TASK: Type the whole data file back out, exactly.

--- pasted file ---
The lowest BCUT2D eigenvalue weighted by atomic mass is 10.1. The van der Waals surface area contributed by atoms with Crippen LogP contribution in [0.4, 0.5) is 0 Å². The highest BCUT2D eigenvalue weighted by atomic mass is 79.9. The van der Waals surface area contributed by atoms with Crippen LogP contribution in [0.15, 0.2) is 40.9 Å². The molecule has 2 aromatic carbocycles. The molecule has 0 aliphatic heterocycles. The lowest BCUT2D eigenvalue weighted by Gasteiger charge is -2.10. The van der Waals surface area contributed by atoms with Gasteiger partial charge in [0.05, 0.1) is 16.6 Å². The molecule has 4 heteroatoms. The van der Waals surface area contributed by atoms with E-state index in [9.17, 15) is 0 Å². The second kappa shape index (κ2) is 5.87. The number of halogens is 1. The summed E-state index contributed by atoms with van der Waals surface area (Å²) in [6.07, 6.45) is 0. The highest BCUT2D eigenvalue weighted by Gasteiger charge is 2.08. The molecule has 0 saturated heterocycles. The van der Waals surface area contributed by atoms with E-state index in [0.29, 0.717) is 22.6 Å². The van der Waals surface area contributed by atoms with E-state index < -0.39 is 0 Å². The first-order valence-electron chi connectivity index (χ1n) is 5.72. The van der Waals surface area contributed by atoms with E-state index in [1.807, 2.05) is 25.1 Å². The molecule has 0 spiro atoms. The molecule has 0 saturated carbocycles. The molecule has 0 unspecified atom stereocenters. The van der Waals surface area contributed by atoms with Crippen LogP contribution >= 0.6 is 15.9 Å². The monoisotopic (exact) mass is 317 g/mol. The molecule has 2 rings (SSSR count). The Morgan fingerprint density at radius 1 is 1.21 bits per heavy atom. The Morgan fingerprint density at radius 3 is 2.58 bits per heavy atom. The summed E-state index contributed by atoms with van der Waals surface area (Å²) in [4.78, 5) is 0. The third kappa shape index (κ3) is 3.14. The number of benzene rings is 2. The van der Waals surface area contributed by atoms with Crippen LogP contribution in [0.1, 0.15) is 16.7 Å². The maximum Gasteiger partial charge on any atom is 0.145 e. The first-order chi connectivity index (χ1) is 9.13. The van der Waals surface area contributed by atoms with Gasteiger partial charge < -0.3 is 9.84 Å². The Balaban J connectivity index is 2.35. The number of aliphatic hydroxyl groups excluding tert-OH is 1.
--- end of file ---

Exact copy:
The lowest BCUT2D eigenvalue weighted by atomic mass is 10.1. The van der Waals surface area contributed by atoms with Crippen LogP contribution in [0.4, 0.5) is 0 Å². The highest BCUT2D eigenvalue weighted by atomic mass is 79.9. The van der Waals surface area contributed by atoms with Crippen LogP contribution in [0.15, 0.2) is 40.9 Å². The molecule has 2 aromatic carbocycles. The molecule has 0 aliphatic heterocycles. The lowest BCUT2D eigenvalue weighted by Gasteiger charge is -2.10. The van der Waals surface area contributed by atoms with Gasteiger partial charge in [0.05, 0.1) is 16.6 Å². The molecule has 4 heteroatoms. The van der Waals surface area contributed by atoms with E-state index in [9.17, 15) is 0 Å². The second kappa shape index (κ2) is 5.87. The number of halogens is 1. The summed E-state index contributed by atoms with van der Waals surface area (Å²) in [6.07, 6.45) is 0. The highest BCUT2D eigenvalue weighted by Gasteiger charge is 2.08. The molecule has 0 saturated heterocycles. The van der Waals surface area contributed by atoms with E-state index in [0.29, 0.717) is 22.6 Å². The van der Waals surface area contributed by atoms with E-state index < -0.39 is 0 Å². The first-order valence-electron chi connectivity index (χ1n) is 5.72. The van der Waals surface area contributed by atoms with E-state index in [1.807, 2.05) is 25.1 Å². The molecule has 0 spiro atoms. The molecule has 0 saturated carbocycles. The molecule has 0 unspecified atom stereocenters. The van der Waals surface area contributed by atoms with Crippen LogP contribution >= 0.6 is 15.9 Å². The monoisotopic (exact) mass is 317 g/mol. The molecule has 2 rings (SSSR count). The Morgan fingerprint density at radius 1 is 1.21 bits per heavy atom. The Morgan fingerprint density at radius 3 is 2.58 bits per heavy atom. The summed E-state index contributed by atoms with van der Waals surface area (Å²) in [4.78, 5) is 0. The third kappa shape index (κ3) is 3.14. The number of benzene rings is 2. The van der Waals surface area contributed by atoms with Crippen LogP contribution in [0.1, 0.15) is 16.7 Å². The maximum Gasteiger partial charge on any atom is 0.145 e. The first-order chi connectivity index (χ1) is 9.13. The van der Waals surface area contributed by atoms with Gasteiger partial charge < -0.3 is 9.84 Å². The Balaban J connectivity index is 2.35. The number of aliphatic hydroxyl groups excluding tert-OH is 1.